My defensive tendencies are normally put on high alert when I hear that magic phrase. Stacks are a lot bigger than what they used to be, and being able to claim one has acquired refined skills at every layer of web development is certainly not a small claim. Does this mean you have a broad range of skills or you specialise in everything?
For a time (allegedly) Facebook only hired full-stack engineers. This was of course when they were building the first few versions of Facebook, which, lets face it had a relatively simple php backend and wasn't anything special design-wise.
Stacks are a lot bigger than they used to be...
My beef is not with people who can do all of the above, it's with the label 'full-stack developer'. What does it mean in 2014?
At the level of a senior full-stack engineer we're perhaps talking about architecting a modular Backbone/AngularJS front-end whilst optimising content delivery and tweaking hardware accelerated layers in CSS, followed by implementing an async non-blocking backend (which also pre-renders templates on the server), and pushing to an AWS cluster which has been built with security and scaleability in mind. Not to mention design. Designing UI responsively and mobile-first is essential, utilising a CSS pre-processor to save time. And remember to setup Nagios for monitoring. Oh, and ideally when the Continuous Integration server detects a bad build because your end-to-end tests have failed, get it to send you an SMS with the build error messages. Well, the last two are probably for bonus points.
Ask someone who labels themselves 'full-stack'. Do they believe they have familiarity with different layers, or true mastery?
On the second iteration the interviewees were given a maximum of 30 points to distribute as they pleased. After some frowning, some internal arguing, and finally the self-grading we saw a lot more skewed graphs. The 7-5 well-spread ratings turned into more skewed 8-2's. It seemed when faced with the harsh reality of admitting what they were really good at, they delivered, giving themselves 8's in their favoured areas and 2's in others. If the candidates really believed in their initial relative spread, we would see the same weighting in the second round, but instead we saw front-end and back-end developers emerge from the crowd.
Of course 99% of web developers have probably never sat through this test, and have perhaps have never been forced to reveal what their real spread of skills is.
Asking web developers to allocate points to their skillset.
The basics of the languages/frameworks we learn today can often be picked up in a matter of hours. We no longer add skills to our CVs by taking a course, we simply download some code and start hacking through tutorials and demo code. The problem is, I feel the difference between knowing something in web development and truly mastering it is now becoming an increasingly blurred line.
It's very easy to become disillusioned with your own skills when you've deployed some code which has been consumed by lots of users. Let's say you've written a web application which has scaled well under load, and you've received great feedback. Are you a master of everything you used in this stack? Or are you simply good at implementing the layers you needed to make things work together? Because that's an entirely different skill, and in fact a very valuable one.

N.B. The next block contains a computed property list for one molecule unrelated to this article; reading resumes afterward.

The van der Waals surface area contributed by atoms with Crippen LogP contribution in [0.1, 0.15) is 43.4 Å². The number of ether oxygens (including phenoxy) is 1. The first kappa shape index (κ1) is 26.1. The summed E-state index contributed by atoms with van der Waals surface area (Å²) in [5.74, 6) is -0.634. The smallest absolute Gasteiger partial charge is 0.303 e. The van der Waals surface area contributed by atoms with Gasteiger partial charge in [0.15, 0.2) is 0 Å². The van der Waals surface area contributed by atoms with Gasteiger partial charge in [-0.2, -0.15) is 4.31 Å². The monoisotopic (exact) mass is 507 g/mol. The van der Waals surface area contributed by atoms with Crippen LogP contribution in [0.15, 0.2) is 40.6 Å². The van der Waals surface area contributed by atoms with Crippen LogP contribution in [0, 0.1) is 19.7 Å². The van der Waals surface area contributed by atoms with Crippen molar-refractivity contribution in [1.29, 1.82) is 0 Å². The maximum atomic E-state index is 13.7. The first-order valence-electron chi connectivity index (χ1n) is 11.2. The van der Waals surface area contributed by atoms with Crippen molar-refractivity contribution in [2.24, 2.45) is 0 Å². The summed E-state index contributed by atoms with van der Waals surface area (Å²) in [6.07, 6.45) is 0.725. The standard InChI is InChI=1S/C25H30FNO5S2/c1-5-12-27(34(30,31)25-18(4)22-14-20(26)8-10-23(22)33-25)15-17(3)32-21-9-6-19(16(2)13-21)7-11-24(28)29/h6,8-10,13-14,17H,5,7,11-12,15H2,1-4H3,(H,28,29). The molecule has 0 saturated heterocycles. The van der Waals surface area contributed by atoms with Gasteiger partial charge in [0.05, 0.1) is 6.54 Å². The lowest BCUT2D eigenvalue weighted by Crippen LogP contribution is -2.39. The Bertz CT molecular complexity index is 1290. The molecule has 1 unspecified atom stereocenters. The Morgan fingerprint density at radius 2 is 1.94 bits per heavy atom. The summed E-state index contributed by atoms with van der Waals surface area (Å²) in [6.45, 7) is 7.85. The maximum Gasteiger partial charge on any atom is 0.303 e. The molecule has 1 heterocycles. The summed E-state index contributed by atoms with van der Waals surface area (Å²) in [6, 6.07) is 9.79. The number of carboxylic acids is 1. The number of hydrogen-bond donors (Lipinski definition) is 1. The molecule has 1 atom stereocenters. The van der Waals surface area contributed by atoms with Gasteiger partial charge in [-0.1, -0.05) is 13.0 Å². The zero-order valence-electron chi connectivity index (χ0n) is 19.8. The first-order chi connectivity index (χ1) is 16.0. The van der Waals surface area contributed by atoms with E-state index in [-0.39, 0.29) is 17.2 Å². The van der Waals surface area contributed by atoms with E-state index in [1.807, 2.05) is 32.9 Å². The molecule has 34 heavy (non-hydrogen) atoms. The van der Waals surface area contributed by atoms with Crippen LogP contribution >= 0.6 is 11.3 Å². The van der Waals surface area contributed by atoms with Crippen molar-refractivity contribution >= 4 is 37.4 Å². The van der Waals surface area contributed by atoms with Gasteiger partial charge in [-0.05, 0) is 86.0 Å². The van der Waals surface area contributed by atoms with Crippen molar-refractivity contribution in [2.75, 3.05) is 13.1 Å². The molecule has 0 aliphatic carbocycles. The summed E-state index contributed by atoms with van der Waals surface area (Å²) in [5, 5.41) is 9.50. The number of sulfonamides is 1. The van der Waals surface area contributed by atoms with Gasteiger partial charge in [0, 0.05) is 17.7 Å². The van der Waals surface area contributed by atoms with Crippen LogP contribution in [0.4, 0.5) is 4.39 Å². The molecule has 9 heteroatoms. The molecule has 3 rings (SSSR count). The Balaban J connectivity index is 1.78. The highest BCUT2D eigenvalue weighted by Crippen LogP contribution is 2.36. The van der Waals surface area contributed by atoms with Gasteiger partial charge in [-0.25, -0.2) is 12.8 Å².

In my eyes the most valuable skill to have is the ability to learn, closely followed by the ability to know when you don't know something. I'm sure we've all met people who decide to put brakes on their own learning because they believe they've become a master at something. I don't know about you, but the smartest people I know (and the ones I have most respect for) are the ones who are still eager to learn new things every day, from everyone they meet. These people just don't stop growing, in terms of both ability and character.
Sure, I've got some broad skills like a lot of developers. However, I'd like to think being a front-end developer now assumes some knowledge of UX, design, and how data is modelled and served on the backend, and this is why I think the term full-stack is old fashioned (if five years is old) and perhaps a bit smug.
Maybe, I just don't like the term.
Perhaps most respectable about all people who claim to be full-stack, is that is conveys ambition and persistance. The ideal developer should be willing to have a go at learning anything, but also acknowledge when they need help from a specialist in the team.
Perhaps I was too defensive at first, I've met too many people who pronounce the term in a smug way, instantly causing me to discredit them. However, say you're full-stack in a normal way, and there will be no scrutiny from my part. It won't be at all like meeting an investment banker or recruiter.
The chances of finding a good full-stack developer: LOW.
Smaller companies and startups NEED full-stack developers. Developers are often forced to acquire new skills when the resources simply aren't available. I feel the problem for companies desperate to hire these guys and girls, is that the real multi-skilled developers are often lost in a sea of douchebags, claiming they know it all.